I went to eleven states this month. Stayed in a cabin at the base of mount rainier in Washington, had cold fingers and kept my camera in a plastic bag because of the rain. Spent a week in Portland falling asleep in the yard in the afternoon and feeling nice the days melted. I got used to really caring about another person. Drove through the desert most daylight hours for days- woke up in a tent each morning not sure what it would look like outside- a river, a canyon, a valley, a dusty expanse, a beach, a meadow, a forest. Spent time in Utah looking at religious stuff and saw snow for the first time this year and where the horizon looked like it did when i was a kid. Colorado and Arizona were quiet we hiked in the rocks and ruins under the sun, Nevada i got very drunk in Vegas and played in the expensive surroundings. California every day was different and went by very quickly. Swam in the ocean every day and slept on friends' floors and hung out with someone new everyday. Went to every national park and abandoned site along the way it's always something I take for granted that my friends are almost all photographers and that the main purpose of an activity usually is and can be a place looking pretty and just wandering around looking. Drove to the airport before sunrise crying while it was pouring rain and then again the next morning.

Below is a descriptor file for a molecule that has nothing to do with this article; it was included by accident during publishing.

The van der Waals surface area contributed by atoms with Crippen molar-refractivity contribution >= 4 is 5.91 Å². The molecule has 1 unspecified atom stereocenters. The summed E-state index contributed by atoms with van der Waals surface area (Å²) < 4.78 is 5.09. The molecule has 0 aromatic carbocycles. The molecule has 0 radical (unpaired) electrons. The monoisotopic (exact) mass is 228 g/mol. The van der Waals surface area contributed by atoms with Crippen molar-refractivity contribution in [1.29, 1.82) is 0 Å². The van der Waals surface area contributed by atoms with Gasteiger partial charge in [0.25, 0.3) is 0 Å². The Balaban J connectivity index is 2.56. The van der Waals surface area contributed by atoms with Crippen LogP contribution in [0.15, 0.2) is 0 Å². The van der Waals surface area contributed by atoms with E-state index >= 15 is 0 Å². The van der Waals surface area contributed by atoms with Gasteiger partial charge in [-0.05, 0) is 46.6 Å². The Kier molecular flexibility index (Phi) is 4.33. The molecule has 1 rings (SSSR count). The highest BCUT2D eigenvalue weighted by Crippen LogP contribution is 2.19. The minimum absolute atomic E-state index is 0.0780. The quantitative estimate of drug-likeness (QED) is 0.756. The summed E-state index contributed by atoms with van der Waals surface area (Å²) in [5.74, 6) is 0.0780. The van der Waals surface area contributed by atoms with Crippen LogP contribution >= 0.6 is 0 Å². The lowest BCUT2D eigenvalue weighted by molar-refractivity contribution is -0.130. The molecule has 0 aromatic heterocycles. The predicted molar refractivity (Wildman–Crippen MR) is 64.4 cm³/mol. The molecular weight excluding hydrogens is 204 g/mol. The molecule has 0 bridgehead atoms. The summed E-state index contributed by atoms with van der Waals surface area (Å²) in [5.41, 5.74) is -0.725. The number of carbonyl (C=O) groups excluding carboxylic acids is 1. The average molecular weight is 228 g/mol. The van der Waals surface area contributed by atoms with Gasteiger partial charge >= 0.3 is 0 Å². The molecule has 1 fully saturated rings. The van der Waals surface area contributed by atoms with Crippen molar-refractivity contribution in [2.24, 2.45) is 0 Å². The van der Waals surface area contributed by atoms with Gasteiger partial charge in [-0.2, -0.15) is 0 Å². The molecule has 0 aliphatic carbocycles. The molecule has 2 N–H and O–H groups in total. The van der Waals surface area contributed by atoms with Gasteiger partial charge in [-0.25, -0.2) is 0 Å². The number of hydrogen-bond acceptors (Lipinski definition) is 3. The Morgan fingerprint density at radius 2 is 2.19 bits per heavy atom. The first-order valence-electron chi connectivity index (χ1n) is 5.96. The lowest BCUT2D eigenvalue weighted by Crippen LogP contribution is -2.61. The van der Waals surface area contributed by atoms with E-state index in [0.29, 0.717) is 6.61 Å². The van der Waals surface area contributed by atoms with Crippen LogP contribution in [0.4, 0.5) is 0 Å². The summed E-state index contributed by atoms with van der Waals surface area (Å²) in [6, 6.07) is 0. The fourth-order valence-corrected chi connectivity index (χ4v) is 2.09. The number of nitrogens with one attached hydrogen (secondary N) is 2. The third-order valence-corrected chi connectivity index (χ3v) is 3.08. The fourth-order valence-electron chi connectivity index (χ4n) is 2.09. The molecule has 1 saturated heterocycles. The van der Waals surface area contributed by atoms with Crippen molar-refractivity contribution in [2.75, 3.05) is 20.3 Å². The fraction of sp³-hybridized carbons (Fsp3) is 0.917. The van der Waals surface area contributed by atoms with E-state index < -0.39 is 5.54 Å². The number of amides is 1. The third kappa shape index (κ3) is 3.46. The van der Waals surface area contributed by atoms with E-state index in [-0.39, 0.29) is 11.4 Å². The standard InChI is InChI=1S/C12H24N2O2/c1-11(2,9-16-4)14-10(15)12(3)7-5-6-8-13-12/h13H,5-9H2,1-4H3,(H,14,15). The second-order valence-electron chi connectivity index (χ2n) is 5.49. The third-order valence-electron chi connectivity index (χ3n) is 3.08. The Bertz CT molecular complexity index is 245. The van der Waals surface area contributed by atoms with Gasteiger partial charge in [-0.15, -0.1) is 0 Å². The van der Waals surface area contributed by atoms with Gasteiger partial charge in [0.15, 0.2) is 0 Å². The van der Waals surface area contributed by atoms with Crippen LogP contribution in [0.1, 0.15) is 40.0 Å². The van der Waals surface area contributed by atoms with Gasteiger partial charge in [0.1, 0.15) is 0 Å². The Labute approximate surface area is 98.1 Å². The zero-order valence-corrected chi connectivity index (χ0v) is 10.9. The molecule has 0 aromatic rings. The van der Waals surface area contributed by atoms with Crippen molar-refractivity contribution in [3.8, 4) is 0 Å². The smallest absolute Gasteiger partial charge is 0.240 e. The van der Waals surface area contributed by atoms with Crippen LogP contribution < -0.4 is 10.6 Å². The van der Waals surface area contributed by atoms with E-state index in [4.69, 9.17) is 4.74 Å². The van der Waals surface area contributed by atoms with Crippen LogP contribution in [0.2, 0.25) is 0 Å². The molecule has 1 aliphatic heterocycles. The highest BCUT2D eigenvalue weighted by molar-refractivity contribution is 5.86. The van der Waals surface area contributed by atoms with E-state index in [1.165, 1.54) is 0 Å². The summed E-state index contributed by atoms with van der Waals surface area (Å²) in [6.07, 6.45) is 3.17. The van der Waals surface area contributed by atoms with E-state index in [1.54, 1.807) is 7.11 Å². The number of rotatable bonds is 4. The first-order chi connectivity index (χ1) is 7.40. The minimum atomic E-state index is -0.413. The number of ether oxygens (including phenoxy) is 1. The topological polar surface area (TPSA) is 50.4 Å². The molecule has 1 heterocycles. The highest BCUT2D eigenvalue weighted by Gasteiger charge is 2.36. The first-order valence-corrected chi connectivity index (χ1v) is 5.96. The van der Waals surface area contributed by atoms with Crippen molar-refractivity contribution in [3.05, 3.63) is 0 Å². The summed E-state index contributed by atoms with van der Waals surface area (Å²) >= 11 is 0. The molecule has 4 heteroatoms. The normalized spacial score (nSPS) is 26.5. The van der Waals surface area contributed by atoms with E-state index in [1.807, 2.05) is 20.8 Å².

For Abigail Stewart's FW2014 collection. I'm not very good at putting my photographs' infrastructure into words so here is Abigail's musing about the base of the shoot
"The real name of FW2014 is "The Terpsichoria," a reference to a ship, but everyone on the team just calls it "The Scar." The Scar is the title of Miéville's 2003 masterpiece of fiction, a book that blew my face off the first time through. It is a bizarre, metaphysical mystery set on a floating pirate city, on an Earth-like planet, where whole civilizations exist underwater and diplomacy is carried out via submarine between human beings and formidable rock lobster centaurs who tattoo their tails with military decorations and tribal histories. The creatures in this book are terrifying, the plot even more so; and China, like Kafka, is obsessed with architecture, so the descriptive sketches of the marine worlds were enough to inspire years of work in themselves. I just needed one scene, for one collection. Each piece, I thought, could be part of the setting: fish bones, mussel shells, numbing metallic saltwater."
model is ella pearson
hair and makeup by caroline baribeau
tattoo art by katy farmer
assistants were jess olm and jordan holberg